Pavol Cerný (University of Colorado Boulder; chair), Rajeev Alur (Rice University), Rupak Majumdar (MPI), Michael Wooldridge (University of Oxford)
This workshop aims to develop game theory in connection with the verification, design, and analysis of complex systems.
Games have been developed since the beginning of TFCS: games permit the modeling of the complex logical interactions between a proponent and an opponent, a controller and an environment, or a verifier and a falsifier. Since this antagonistic nature of players underlies many concepts in TFCS, it naturally plays a central role in many applications, such as model checking and controller synthesis techniques, as well as in logics and automata theory. Games involving probabilistic features are also heavily studied in the analysis of realistic systems exhibiting stochastic behaviours. In artificial intelligence, games allow us to formalize problems of dynamic motion policy synthesis. In their multi-player form, games offer a suitable vocabulary for modeling complex multi-agent systems and reasoning about them. For all these reasons games, in their many forms play a central role TFCS.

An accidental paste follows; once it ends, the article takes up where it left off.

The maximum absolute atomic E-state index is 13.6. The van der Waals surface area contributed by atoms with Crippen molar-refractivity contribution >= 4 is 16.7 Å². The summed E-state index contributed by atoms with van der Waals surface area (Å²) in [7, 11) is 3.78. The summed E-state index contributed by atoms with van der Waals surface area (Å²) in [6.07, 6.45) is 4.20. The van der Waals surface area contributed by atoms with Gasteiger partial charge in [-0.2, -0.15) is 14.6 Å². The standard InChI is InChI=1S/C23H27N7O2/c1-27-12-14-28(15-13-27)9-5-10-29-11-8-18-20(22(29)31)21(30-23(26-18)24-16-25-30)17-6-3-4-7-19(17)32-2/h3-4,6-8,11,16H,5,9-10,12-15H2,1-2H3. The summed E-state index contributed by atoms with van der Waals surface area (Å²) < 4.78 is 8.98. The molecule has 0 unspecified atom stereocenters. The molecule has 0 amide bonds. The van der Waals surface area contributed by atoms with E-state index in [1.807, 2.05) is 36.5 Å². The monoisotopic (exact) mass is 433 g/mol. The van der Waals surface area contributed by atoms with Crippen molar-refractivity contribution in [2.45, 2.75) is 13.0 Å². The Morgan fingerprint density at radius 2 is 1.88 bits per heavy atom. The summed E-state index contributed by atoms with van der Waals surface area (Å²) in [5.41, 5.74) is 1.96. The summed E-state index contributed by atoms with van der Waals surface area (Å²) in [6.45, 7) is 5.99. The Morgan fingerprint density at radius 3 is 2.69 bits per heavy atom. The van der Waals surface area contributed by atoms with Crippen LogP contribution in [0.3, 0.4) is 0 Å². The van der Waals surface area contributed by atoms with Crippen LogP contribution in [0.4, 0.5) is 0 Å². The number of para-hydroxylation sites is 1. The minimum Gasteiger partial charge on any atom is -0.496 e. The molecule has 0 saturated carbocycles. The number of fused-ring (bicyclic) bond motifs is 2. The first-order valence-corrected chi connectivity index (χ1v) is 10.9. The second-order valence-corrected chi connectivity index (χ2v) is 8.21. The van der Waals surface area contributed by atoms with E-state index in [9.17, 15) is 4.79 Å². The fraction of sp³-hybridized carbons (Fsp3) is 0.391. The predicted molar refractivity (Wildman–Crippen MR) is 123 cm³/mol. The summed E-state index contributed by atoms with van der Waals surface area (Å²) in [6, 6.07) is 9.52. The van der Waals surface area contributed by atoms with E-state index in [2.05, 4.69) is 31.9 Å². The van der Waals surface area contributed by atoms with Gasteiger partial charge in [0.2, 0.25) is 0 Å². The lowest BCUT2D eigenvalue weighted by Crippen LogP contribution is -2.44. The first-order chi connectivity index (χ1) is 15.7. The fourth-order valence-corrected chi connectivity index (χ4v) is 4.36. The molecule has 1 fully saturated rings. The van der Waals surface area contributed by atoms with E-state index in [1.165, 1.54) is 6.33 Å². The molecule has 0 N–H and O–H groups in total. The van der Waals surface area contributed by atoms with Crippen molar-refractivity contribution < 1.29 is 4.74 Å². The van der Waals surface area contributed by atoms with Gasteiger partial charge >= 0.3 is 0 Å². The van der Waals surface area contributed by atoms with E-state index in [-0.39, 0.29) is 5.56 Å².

This workshop will gather leading experts in these very active fields, ranging from theoretical aspects of game theory, involving algorithms for their exact resolutions and heuristics, to their applications in verification, in synthesis, in artificial intelligence and for multi-agent systems.
All events take place in the Calvin Lab auditorium.
Further details about this workshop will be posted in due course. Enquiries may be sent to the organizers workshop-tfcs2 [at] lists.simons.berkeley.edu (at this address).